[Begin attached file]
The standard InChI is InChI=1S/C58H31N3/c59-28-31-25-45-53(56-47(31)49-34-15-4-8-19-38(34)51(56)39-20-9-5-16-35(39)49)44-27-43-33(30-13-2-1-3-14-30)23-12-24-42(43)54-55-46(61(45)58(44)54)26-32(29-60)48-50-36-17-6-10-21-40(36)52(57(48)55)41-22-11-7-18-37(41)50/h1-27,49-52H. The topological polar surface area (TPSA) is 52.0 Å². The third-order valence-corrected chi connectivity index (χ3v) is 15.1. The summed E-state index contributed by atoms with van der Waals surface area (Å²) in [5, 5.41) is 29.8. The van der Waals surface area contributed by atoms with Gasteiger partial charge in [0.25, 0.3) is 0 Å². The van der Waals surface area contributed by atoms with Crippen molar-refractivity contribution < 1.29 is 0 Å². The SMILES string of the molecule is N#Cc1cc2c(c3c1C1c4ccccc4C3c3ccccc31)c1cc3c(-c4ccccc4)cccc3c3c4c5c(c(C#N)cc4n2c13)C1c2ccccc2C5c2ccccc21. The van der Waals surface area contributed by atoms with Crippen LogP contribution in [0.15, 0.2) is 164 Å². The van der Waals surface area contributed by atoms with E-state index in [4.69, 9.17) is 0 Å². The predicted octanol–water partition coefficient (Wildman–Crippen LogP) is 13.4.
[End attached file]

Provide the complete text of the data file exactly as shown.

The standard InChI is InChI=1S/C58H31N3/c59-28-31-25-45-53(56-47(31)49-34-15-4-8-19-38(34)51(56)39-20-9-5-16-35(39)49)44-27-43-33(30-13-2-1-3-14-30)23-12-24-42(43)54-55-46(61(45)58(44)54)26-32(29-60)48-50-36-17-6-10-21-40(36)52(57(48)55)41-22-11-7-18-37(41)50/h1-27,49-52H. The topological polar surface area (TPSA) is 52.0 Å². The third-order valence-corrected chi connectivity index (χ3v) is 15.1. The summed E-state index contributed by atoms with van der Waals surface area (Å²) in [5, 5.41) is 29.8. The van der Waals surface area contributed by atoms with Gasteiger partial charge in [0.25, 0.3) is 0 Å². The van der Waals surface area contributed by atoms with Crippen molar-refractivity contribution < 1.29 is 0 Å². The SMILES string of the molecule is N#Cc1cc2c(c3c1C1c4ccccc4C3c3ccccc31)c1cc3c(-c4ccccc4)cccc3c3c4c5c(c(C#N)cc4n2c13)C1c2ccccc2C5c2ccccc21. The van der Waals surface area contributed by atoms with Crippen LogP contribution in [0.15, 0.2) is 164 Å². The van der Waals surface area contributed by atoms with E-state index in [4.69, 9.17) is 0 Å². The predicted octanol–water partition coefficient (Wildman–Crippen LogP) is 13.4.